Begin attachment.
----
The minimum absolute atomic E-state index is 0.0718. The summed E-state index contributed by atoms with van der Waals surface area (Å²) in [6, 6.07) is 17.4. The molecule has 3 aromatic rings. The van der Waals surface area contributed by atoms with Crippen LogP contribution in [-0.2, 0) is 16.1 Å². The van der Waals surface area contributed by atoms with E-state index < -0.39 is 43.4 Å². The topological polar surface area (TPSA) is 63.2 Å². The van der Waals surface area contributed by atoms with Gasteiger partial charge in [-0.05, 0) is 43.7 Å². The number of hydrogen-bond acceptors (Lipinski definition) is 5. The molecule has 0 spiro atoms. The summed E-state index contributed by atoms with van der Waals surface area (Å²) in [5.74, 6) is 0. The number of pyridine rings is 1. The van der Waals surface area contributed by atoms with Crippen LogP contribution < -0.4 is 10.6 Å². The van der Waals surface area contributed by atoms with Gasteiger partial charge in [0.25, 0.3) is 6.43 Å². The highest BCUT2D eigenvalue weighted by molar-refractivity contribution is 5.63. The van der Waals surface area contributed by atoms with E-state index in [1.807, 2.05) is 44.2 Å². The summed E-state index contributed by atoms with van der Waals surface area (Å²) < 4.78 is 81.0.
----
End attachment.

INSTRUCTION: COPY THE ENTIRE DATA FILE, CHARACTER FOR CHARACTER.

The minimum absolute atomic E-state index is 0.0718. The summed E-state index contributed by atoms with van der Waals surface area (Å²) in [6, 6.07) is 17.4. The molecule has 3 aromatic rings. The van der Waals surface area contributed by atoms with Crippen LogP contribution in [-0.2, 0) is 16.1 Å². The van der Waals surface area contributed by atoms with E-state index < -0.39 is 43.4 Å². The topological polar surface area (TPSA) is 63.2 Å². The van der Waals surface area contributed by atoms with Gasteiger partial charge in [-0.05, 0) is 43.7 Å². The number of hydrogen-bond acceptors (Lipinski definition) is 5. The molecule has 0 spiro atoms. The summed E-state index contributed by atoms with van der Waals surface area (Å²) in [5.74, 6) is 0. The number of pyridine rings is 1. The van der Waals surface area contributed by atoms with Crippen LogP contribution < -0.4 is 10.6 Å². The van der Waals surface area contributed by atoms with Gasteiger partial charge in [0.25, 0.3) is 6.43 Å². The highest BCUT2D eigenvalue weighted by molar-refractivity contribution is 5.63. The van der Waals surface area contributed by atoms with E-state index in [1.807, 2.05) is 44.2 Å². The summed E-state index contributed by atoms with van der Waals surface area (Å²) < 4.78 is 81.0.